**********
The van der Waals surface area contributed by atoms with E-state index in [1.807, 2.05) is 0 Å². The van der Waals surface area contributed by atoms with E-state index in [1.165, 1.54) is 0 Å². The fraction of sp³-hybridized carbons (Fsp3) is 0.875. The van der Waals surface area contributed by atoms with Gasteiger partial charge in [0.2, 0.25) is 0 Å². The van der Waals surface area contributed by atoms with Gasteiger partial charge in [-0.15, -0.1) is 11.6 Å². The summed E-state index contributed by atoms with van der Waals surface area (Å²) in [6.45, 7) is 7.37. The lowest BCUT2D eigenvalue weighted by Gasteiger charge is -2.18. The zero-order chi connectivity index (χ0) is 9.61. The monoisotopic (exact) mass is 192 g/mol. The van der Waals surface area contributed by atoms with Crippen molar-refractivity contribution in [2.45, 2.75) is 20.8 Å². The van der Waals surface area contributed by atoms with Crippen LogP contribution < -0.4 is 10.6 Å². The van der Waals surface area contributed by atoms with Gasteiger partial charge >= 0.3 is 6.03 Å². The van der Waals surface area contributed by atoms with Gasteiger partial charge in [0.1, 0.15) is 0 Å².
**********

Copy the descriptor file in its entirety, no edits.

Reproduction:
The van der Waals surface area contributed by atoms with E-state index in [1.807, 2.05) is 0 Å². The van der Waals surface area contributed by atoms with E-state index in [1.165, 1.54) is 0 Å². The fraction of sp³-hybridized carbons (Fsp3) is 0.875. The van der Waals surface area contributed by atoms with Gasteiger partial charge in [0.2, 0.25) is 0 Å². The van der Waals surface area contributed by atoms with Gasteiger partial charge in [-0.15, -0.1) is 11.6 Å². The summed E-state index contributed by atoms with van der Waals surface area (Å²) in [6.45, 7) is 7.37. The lowest BCUT2D eigenvalue weighted by Gasteiger charge is -2.18. The zero-order chi connectivity index (χ0) is 9.61. The monoisotopic (exact) mass is 192 g/mol. The van der Waals surface area contributed by atoms with Crippen molar-refractivity contribution in [2.45, 2.75) is 20.8 Å². The van der Waals surface area contributed by atoms with Crippen LogP contribution < -0.4 is 10.6 Å². The van der Waals surface area contributed by atoms with Gasteiger partial charge >= 0.3 is 6.03 Å². The van der Waals surface area contributed by atoms with Gasteiger partial charge in [0.1, 0.15) is 0 Å².